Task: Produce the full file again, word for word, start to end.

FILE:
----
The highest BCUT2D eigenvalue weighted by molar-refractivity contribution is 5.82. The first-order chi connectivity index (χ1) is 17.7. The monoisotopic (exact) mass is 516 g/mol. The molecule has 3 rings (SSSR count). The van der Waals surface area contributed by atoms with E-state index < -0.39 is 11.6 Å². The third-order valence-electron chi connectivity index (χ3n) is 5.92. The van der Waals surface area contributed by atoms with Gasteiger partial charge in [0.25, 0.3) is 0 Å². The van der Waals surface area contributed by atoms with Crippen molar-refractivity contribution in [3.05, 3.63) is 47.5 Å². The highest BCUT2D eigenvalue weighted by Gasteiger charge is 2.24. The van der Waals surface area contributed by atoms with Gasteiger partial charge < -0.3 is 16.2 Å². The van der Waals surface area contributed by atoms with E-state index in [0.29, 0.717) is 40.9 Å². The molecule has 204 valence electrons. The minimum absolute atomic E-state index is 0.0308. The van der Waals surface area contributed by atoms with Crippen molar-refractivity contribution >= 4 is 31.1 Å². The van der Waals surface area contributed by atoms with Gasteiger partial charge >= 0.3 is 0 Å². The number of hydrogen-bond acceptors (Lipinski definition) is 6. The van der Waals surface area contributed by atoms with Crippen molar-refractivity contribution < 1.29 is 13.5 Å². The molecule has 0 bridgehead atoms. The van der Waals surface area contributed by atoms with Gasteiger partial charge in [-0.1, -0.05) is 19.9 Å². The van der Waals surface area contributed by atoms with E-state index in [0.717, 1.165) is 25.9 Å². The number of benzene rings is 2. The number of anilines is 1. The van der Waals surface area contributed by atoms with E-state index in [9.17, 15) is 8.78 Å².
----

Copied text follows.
The highest BCUT2D eigenvalue weighted by molar-refractivity contribution is 5.82. The first-order chi connectivity index (χ1) is 17.7. The monoisotopic (exact) mass is 516 g/mol. The molecule has 3 rings (SSSR count). The van der Waals surface area contributed by atoms with E-state index < -0.39 is 11.6 Å². The third-order valence-electron chi connectivity index (χ3n) is 5.92. The van der Waals surface area contributed by atoms with Gasteiger partial charge in [0.25, 0.3) is 0 Å². The van der Waals surface area contributed by atoms with Crippen molar-refractivity contribution in [3.05, 3.63) is 47.5 Å². The highest BCUT2D eigenvalue weighted by Gasteiger charge is 2.24. The van der Waals surface area contributed by atoms with Gasteiger partial charge < -0.3 is 16.2 Å². The van der Waals surface area contributed by atoms with E-state index in [0.29, 0.717) is 40.9 Å². The molecule has 204 valence electrons. The minimum absolute atomic E-state index is 0.0308. The van der Waals surface area contributed by atoms with Crippen molar-refractivity contribution >= 4 is 31.1 Å². The van der Waals surface area contributed by atoms with Gasteiger partial charge >= 0.3 is 0 Å². The number of hydrogen-bond acceptors (Lipinski definition) is 6. The van der Waals surface area contributed by atoms with Crippen molar-refractivity contribution < 1.29 is 13.5 Å². The molecule has 0 bridgehead atoms. The van der Waals surface area contributed by atoms with Gasteiger partial charge in [-0.1, -0.05) is 19.9 Å². The van der Waals surface area contributed by atoms with E-state index in [0.717, 1.165) is 25.9 Å². The number of benzene rings is 2. The number of anilines is 1. The van der Waals surface area contributed by atoms with E-state index in [9.17, 15) is 8.78 Å².